“We haven’t seen any impact, really, from Expression on our business," Lynch said.
Expression, which Microsoft launched a couple of years ago, certainly faces an uphill battle against Creative Suite, which boasts a large and dedicated customer base. That installed base is Adobe's trump card, according to Lynch.
"Creative Suite’s a great product with a really strong ecosystem around it," he said. "And so our focus is on our customers and what they're trying to do, and not looking to the past or how Microsoft might be pursuing Creative Suite."
Microsoft countered that the market has responded "very favorably" to Expression, particularly among companies that already develop applications using other Microsoft software.
Even if Expression isn't hurting Adobe's business, the economy has been. Design is often the first aspect of an IT project cut when money is tight, and the print-publishing industry -- longtime users of Creative Suite products InDesign and Photoshop -- has been hit hard by the recession.
Adobe said on Wednesday that its first-quarter revenue would come in at no more than US$786 million, down from its target of $800 million to $850 million, and that profits would be at the low end of its estimate. It blamed the shortfall partly on weak demand for its creative products.
Earlier, in December, Adobe said it would cut eight per cent of its staff to help cope with the recession, which it said had been affecting sales of Creative Suite 4.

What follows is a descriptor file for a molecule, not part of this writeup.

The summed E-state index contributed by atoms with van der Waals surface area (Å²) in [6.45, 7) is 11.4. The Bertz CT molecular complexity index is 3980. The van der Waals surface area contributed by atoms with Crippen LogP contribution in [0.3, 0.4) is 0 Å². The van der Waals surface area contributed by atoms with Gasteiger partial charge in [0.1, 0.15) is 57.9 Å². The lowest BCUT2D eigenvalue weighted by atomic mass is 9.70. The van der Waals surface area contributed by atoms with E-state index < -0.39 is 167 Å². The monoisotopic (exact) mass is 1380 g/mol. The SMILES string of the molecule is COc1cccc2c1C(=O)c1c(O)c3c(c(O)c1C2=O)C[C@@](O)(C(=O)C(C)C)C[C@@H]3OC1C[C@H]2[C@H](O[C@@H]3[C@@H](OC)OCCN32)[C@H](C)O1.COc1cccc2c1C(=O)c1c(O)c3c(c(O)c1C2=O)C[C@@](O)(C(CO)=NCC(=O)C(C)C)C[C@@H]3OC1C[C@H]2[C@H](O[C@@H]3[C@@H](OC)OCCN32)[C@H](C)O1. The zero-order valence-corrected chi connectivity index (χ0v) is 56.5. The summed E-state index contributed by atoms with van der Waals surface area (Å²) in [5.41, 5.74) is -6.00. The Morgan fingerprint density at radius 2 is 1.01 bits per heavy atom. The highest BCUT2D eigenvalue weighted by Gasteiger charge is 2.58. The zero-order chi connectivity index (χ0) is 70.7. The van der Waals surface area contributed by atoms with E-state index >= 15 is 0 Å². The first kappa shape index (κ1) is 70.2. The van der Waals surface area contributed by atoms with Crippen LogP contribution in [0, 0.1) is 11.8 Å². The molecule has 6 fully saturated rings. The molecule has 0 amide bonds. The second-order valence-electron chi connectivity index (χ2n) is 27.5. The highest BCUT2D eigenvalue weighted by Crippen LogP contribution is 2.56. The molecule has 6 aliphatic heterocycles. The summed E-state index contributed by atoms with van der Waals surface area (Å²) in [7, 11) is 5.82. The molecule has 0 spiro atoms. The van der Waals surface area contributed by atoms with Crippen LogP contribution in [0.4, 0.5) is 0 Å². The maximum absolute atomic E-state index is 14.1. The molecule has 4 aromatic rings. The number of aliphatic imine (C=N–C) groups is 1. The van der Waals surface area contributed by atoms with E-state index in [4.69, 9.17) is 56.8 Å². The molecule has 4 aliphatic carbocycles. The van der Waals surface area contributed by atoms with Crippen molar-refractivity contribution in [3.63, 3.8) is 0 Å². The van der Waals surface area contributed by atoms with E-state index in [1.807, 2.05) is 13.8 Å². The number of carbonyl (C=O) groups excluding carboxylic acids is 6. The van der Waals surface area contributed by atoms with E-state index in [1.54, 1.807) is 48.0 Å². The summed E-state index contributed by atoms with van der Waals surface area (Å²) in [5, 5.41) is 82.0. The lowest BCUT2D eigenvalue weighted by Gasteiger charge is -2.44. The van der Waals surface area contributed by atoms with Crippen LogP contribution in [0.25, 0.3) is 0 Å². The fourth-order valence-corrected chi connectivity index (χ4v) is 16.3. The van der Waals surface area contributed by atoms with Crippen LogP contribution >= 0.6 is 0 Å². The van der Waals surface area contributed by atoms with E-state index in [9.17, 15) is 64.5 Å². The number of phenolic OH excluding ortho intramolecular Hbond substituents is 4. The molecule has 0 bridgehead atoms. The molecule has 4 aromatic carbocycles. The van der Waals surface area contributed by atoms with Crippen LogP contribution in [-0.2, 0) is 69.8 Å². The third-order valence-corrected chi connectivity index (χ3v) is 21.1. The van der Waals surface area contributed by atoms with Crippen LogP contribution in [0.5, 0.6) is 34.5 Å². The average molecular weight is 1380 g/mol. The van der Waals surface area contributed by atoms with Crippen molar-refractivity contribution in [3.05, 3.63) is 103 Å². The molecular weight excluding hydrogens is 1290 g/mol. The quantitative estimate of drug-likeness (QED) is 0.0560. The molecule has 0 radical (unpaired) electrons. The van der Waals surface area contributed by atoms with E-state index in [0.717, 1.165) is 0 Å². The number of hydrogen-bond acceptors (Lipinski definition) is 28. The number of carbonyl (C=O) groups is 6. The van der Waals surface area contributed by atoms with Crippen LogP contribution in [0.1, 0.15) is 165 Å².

Lynch acknowledged this week that customers are being "more conservative" in their spending and that "everything" is being affected by the economy. Adobe reports its full first-quarter results on March 17.
Lynch's remarks about Expression follow similar comments made two weeks ago by Adobe CFO Mark Garrett about how adoption of Microsoft's Silverlight technology -- launched in 2007 to rival Adobe Flash -- has "fizzled." Microsoft responded to Garrett's comments in a blog posting by Tim Sneath, director of the Windows and Silverlight technical evangelism team, who accused Garrett of "living in a fantasy world."
Lynch echoed Garrett's comments about Silverlight in the interview. "We’ve not seen any real impact on our business from the work Microsoft has been doing with Silverlight," he said.
However, Adobe is keeping a wary eye on Silverlight in case that changes. "We're making sure we stay paranoid and make sure we don’t rest on our laurels," Lynch said.